Above you can see the output of a “show options” command. The RHOST section is set to the victim’s IP address while the LHOST, which is a setting in the payload, is the IP address of my Kali Linux box that we will be creating the listener for the reverse TCP handler. Since this attack uses Windows executable files in order to run the attack, wine32 is needed on Kali, hence the “WINEPATH”. The PROCESSINJECT is the setting for the name of the process to inject the attack to. In my situation, the Windows XP image was set to x64, so I had to change it to “lsass.exe”. Otherwise, this attack will not be successful and Metasploit will say that the attack went through, but no sessions were created. After I set the payload to be the reverse TCP handler and set the IP address to my Kali box, I was ready to perform the attack.
This is what we were looking for, a meterpreter session, which shows that we have successfully exploited the vulnerability and have a shell on the victim operating system. Now we can do whatever we want to the victim’s system as a root user. After doing this, I decided to migrate the process to something easier to identify in the output of a memory dump. Using a post exploitation module that is built into Metasploit, I was able to migrate my backdoor to a process called “notepad.exe”.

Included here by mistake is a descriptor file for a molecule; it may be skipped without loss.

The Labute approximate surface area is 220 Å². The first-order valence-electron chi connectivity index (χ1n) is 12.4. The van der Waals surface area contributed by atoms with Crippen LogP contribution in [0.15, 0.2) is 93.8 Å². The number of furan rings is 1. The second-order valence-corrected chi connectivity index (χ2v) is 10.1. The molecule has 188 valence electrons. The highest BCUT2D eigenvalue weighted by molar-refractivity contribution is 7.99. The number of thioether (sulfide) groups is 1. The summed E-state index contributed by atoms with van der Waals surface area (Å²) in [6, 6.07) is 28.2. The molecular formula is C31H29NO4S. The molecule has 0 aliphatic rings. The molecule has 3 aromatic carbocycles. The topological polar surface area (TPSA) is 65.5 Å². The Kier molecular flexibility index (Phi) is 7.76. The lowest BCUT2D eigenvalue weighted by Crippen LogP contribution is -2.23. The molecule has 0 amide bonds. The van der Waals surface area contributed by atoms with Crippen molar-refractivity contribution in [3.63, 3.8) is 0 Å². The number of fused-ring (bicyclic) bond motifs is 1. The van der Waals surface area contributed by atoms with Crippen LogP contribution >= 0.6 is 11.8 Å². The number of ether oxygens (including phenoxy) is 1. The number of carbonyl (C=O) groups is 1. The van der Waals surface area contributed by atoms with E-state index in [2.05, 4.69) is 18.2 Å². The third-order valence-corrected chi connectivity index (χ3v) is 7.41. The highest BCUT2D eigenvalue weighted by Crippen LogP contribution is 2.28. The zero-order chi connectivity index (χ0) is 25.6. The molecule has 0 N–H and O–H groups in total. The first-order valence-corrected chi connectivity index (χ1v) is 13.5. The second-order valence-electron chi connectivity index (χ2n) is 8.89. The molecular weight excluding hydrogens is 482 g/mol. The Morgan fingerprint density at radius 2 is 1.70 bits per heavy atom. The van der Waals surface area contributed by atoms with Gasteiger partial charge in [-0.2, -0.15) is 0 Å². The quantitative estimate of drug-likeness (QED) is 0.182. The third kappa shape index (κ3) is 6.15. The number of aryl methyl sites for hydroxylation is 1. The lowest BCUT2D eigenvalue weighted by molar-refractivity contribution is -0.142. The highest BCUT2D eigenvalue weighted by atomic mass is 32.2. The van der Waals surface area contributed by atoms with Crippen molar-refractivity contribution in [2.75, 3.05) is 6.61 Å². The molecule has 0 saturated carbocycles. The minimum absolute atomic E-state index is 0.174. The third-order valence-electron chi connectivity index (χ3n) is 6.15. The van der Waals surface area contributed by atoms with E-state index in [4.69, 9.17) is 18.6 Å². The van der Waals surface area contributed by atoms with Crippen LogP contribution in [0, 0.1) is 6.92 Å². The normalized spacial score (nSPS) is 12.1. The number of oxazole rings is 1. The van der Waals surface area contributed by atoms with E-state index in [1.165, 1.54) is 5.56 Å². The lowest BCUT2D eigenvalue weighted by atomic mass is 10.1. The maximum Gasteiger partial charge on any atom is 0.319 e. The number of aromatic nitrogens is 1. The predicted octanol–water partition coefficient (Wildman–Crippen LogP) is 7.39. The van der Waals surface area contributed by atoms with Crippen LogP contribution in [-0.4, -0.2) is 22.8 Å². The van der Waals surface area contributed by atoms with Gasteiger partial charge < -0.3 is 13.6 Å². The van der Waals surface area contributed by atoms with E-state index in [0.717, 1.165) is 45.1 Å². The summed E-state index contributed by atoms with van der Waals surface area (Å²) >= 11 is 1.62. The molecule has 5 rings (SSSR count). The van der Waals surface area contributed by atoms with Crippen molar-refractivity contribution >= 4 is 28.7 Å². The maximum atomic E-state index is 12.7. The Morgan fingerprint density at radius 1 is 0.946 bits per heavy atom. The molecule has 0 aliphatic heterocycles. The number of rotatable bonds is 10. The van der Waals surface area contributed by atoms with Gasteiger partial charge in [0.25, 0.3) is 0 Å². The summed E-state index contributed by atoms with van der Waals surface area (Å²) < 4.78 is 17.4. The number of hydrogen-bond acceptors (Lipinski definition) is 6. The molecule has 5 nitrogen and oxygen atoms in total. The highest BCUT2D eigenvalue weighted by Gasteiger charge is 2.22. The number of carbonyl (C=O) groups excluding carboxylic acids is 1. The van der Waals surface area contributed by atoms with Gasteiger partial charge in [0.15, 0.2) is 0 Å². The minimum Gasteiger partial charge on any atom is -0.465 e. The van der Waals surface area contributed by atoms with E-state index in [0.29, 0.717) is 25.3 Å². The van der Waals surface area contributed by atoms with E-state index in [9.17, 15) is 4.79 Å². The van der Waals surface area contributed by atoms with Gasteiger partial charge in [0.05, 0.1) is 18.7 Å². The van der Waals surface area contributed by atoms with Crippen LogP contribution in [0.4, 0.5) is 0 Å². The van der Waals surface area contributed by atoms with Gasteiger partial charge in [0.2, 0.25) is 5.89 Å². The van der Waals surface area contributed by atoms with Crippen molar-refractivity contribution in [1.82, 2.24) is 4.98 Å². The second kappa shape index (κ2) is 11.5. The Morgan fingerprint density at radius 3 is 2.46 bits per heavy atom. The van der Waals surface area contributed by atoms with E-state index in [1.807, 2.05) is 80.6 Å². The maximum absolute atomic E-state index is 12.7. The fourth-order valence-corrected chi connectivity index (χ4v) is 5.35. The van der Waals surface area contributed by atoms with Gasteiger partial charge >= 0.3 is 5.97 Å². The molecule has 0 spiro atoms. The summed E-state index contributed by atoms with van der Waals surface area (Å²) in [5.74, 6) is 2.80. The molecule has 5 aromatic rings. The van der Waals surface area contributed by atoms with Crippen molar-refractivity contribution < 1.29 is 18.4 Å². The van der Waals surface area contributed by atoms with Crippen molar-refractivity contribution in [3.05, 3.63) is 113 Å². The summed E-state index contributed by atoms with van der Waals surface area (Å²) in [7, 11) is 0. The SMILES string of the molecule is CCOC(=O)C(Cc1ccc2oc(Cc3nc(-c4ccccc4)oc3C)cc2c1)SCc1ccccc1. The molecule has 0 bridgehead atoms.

Since the process is now notepad.exe, we can view it easier within the Volatility Framework, and we can see in the next picture, that the notepad.exe process exists and is being run as SYSTEM, but notepad.exe is not running on the system.
Its Memory Time
Using VMware Fusion 10, I created a snapshot of the Windows XP image’s current state with our process still running. A feature of VMware is that once you create a snapshot, it creates a “.vmem” file which is a snapshot of the VM’s memory at the current state. This is the kind of file that the Volatility Framework works really well with and allows for memory analysis. The Volatility Framework is downloaded from their site (http://www.volatilityfoundation.org/26) and like I put earlier, I used the source code download for my example. Now that I had the script, I can start the analysis
How to Volatility Framework
The Volatility Framework is extremely powerful and can be used for many different things when it comes to memory analysis and forensics. Now that I had the program downloaded, I ran it on the “.vmem” that I had received from the snapshot of Windows XP. To start it off, I ran the following command to get information on the file that I had passed it.
This returns the output of: